Consumer morale in Britain fell to a record low in October as fears about the euro crisis, rising unemployment and the state of the economy knocked confidence, a monthly survey by mortgage lender Nationwide showed on Thursday.
Nationwide's consumer confidence index dropped to 36 from 45 in September, the lowest since the survey began in May 2004.
A wave of disappointing economic news at home and ongoing uncertainty surrounding the Euro crisis have dealt a heavy blow to sentiment, said Nationwide's chief economist Robert Gardner.
The survey showed that consumers had become even more cautious about spending. Nearly half of consumers viewed it as a bad time to make a major purchase in October, compared to a quarter who viewed it as a good time to buy, Gardner said.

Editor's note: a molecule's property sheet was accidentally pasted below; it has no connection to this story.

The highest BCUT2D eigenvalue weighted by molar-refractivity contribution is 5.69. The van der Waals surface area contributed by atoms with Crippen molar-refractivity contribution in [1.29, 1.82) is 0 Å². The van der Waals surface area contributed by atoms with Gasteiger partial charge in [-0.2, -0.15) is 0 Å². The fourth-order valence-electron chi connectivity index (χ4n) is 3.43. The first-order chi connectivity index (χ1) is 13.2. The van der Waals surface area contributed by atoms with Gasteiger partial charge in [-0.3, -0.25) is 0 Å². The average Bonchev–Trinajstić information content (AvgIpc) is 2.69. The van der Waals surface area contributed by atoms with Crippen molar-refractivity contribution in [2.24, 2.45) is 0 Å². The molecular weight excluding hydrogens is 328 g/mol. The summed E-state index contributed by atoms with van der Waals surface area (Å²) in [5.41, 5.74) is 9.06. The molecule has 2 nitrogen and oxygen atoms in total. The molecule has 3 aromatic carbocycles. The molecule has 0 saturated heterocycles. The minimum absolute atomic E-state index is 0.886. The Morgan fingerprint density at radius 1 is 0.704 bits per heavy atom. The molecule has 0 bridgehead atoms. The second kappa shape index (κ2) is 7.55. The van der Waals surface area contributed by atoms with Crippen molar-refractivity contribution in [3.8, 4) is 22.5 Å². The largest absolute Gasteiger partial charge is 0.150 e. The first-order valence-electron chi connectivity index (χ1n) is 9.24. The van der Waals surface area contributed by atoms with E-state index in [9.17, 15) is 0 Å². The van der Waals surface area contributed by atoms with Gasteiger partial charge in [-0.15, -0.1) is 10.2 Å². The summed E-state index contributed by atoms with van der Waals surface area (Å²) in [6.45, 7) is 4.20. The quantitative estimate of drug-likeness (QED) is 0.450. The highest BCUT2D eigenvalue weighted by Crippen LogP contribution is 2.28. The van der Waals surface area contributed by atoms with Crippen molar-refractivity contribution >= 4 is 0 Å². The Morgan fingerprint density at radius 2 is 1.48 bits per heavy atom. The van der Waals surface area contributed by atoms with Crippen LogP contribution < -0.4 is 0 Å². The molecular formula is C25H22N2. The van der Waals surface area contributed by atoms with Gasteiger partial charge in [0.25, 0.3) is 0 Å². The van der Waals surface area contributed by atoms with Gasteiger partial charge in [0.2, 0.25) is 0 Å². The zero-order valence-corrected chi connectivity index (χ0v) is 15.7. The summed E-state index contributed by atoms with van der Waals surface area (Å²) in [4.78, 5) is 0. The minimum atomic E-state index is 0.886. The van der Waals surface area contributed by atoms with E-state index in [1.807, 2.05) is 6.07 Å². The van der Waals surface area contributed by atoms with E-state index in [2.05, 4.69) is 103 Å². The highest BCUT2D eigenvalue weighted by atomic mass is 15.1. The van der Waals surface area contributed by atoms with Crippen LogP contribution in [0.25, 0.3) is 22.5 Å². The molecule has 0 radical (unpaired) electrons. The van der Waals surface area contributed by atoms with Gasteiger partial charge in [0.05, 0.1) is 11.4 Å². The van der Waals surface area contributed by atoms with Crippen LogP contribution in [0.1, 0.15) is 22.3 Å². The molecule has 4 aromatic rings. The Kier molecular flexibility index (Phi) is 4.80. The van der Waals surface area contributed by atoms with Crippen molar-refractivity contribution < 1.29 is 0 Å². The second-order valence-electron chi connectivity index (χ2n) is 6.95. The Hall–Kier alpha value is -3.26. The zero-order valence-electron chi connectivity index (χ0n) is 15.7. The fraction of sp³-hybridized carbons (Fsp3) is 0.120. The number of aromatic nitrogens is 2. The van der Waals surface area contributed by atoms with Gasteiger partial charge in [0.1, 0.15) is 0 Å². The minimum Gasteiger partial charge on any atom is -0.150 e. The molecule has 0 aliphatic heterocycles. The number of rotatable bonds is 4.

The findings bode ill for retailers' business during the crucial Christmas shopping period.
Consumers' reluctance to spend at a time when soaring prices are outrunning sluggish wage increases and unemployment is at a 17-year high has already been a major drag on the British economy, which teeters on the brink of recession.
On Wednesday, the Bank of England slashed its growth forecast for next year and flagged it may have to pump even more cash into the economy than the additional 75 billion pounds of quantitative easing it launched in early October.
(Reporting by Sven Egenter; Editing by Catherine Evans)